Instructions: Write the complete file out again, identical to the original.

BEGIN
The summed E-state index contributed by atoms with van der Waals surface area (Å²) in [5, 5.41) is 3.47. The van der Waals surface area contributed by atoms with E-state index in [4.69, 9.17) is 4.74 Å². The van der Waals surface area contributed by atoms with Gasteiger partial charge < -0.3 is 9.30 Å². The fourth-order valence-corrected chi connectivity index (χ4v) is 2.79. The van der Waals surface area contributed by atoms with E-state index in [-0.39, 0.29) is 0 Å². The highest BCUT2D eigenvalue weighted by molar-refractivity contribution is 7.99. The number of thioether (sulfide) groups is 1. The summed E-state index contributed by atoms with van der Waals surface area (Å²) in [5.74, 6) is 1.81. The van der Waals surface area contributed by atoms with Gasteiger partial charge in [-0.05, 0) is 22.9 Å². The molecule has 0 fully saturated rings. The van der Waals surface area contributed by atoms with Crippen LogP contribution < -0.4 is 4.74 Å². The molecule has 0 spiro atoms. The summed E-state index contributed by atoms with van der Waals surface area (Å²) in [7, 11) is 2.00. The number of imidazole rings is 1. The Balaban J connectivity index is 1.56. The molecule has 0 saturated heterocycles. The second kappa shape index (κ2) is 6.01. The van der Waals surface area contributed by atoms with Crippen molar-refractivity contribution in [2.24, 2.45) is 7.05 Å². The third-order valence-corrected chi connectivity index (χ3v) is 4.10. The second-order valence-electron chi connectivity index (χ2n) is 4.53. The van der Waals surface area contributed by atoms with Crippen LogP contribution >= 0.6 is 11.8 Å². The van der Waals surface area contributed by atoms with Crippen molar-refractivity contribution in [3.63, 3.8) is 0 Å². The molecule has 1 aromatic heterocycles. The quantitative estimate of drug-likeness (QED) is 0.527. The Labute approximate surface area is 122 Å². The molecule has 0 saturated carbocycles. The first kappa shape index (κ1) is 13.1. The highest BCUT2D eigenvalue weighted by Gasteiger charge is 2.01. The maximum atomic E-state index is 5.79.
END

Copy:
The summed E-state index contributed by atoms with van der Waals surface area (Å²) in [5, 5.41) is 3.47. The van der Waals surface area contributed by atoms with E-state index in [4.69, 9.17) is 4.74 Å². The van der Waals surface area contributed by atoms with Gasteiger partial charge < -0.3 is 9.30 Å². The fourth-order valence-corrected chi connectivity index (χ4v) is 2.79. The van der Waals surface area contributed by atoms with E-state index in [-0.39, 0.29) is 0 Å². The highest BCUT2D eigenvalue weighted by molar-refractivity contribution is 7.99. The number of thioether (sulfide) groups is 1. The summed E-state index contributed by atoms with van der Waals surface area (Å²) in [5.74, 6) is 1.81. The van der Waals surface area contributed by atoms with Gasteiger partial charge in [-0.05, 0) is 22.9 Å². The molecule has 0 fully saturated rings. The van der Waals surface area contributed by atoms with Crippen LogP contribution < -0.4 is 4.74 Å². The molecule has 0 spiro atoms. The summed E-state index contributed by atoms with van der Waals surface area (Å²) in [7, 11) is 2.00. The number of imidazole rings is 1. The Balaban J connectivity index is 1.56. The molecule has 0 saturated heterocycles. The second kappa shape index (κ2) is 6.01. The van der Waals surface area contributed by atoms with Crippen molar-refractivity contribution in [2.24, 2.45) is 7.05 Å². The third-order valence-corrected chi connectivity index (χ3v) is 4.10. The second-order valence-electron chi connectivity index (χ2n) is 4.53. The van der Waals surface area contributed by atoms with Crippen LogP contribution >= 0.6 is 11.8 Å². The van der Waals surface area contributed by atoms with Crippen molar-refractivity contribution in [3.63, 3.8) is 0 Å². The molecule has 1 aromatic heterocycles. The quantitative estimate of drug-likeness (QED) is 0.527. The Labute approximate surface area is 122 Å². The molecule has 0 saturated carbocycles. The first kappa shape index (κ1) is 13.1. The highest BCUT2D eigenvalue weighted by Gasteiger charge is 2.01. The maximum atomic E-state index is 5.79.